Los Angeles Times

Renewing America's 'contract with the middle class'

Not all that long ago, America's prominent business and government leaders widely believed that our nation's prosperity depended on a strong middle class growing from the bottom up. Workers were rewarded for their hard work with fair wages, benefits and advancement opportunities -- and our economy and our national security were much stronger for it.

Henry Ford certainly knew this, and often said that his company would prosper only if his workers earned enough to buy the Fords they produced. And in 1953, when General Motors' president told the Senate that "what was good for the country was good for General Motors and vice versa," he was simply stating the then-commonly held belief that success for American corporations generally meant success for America and American workers.

Middle class: An Op-Ed article Sept. 1 said the "top 1% of Americans —300,000 -- earn as much as the bottom 150 million combined." It is the top 0.1%.

However, over the last 25 years -- especially over the last decade -- what is good for America and what is good for much of corporate America have gotten way out of sync. Our current business culture too often emphasizes only short-term corporate profits and shareholder returns -- however and wherever they are generated -- and in the process, what is good for America is being pushed aside.

This disconnect between the national interest and corporate responsibility and interests has helped shatter the "contract with the middle class." And in the most painful measure of just how broken this contract is, based on data from 2005-2006, the top 1% of Americans -- 300,000 -- earn as much as the bottom 150 million combined. Income inequality is the greatest it has been since 1928, and for every three-year period since 1981, the top 1% of taxpayers have gained, on average, $100 billion in total earnings, while the bottom 80% have lost $100 billion.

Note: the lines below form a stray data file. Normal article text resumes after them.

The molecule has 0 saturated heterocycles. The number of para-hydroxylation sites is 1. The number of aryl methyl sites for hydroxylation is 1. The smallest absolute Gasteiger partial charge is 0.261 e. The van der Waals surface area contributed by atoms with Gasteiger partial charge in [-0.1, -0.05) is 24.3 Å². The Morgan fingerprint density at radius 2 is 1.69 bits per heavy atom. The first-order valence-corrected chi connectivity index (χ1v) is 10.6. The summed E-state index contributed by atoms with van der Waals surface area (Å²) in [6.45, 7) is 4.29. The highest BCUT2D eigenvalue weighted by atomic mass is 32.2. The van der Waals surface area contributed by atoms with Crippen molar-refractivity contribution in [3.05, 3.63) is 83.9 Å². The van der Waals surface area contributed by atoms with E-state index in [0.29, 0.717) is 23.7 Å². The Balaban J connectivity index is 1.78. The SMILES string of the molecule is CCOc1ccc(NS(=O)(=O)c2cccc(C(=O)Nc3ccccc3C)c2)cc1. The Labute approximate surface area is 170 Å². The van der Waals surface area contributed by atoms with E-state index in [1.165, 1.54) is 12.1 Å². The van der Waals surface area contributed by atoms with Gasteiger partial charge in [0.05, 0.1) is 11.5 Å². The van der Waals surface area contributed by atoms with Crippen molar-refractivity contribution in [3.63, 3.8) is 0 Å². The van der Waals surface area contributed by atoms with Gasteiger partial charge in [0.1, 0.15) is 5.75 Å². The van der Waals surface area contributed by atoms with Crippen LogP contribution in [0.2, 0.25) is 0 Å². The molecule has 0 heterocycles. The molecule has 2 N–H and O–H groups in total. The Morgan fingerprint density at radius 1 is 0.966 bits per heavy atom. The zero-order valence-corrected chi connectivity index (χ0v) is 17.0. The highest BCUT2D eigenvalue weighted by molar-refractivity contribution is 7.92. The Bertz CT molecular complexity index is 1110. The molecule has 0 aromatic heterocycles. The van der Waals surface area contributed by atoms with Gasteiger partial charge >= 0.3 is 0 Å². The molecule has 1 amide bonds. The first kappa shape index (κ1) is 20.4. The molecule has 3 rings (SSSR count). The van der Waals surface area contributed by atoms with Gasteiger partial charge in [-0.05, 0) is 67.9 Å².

Corporate America frequently justifies its actions, however harmful those actions may be to workers and to the local and national economies, as necessary to remain competitive globally. But globalization doesn't have to mean more job insecurity, stagnant wages for workers and little or no healthcare coverage for 75 million people. It doesn't have to mean threats to move jobs overseas and slashed benefits just because multinational corporations have almost complete mobility of capital and technology and American workers have almost none. It doesn't have to mean excessive executive compensation and preferential corporate and personal taxes. And it doesn't have to mean unfair trade practices of the sort that are contributing greatly to the extreme income inequality.

Our overseas trading partners have generally gone in a completely different direction. These countries have instead instituted economic policies to hold on to and improve the quality of their existing jobs and to induce foreign corporations to shift production facilities and technology their way. This is particularly the case throughout Asia. In China, for example, 60% of its exports come from "foreign-invested companies."

It is imperative -- way past time, in fact -- for America to be as mercantilist as are our trading partners. We must forcefully counter the illegal subsidies, the manipulated currency exchange rates and the unfair labor and environmental practices that some of them are employing to strike at our economy. Domestically, we must stop encouraging the offshoring of millions of American jobs through misguided corporate tax practices. Indeed, what other country would give tax breaks to companies shipping high-quality domestic jobs overseas and hoarding their foreign profits?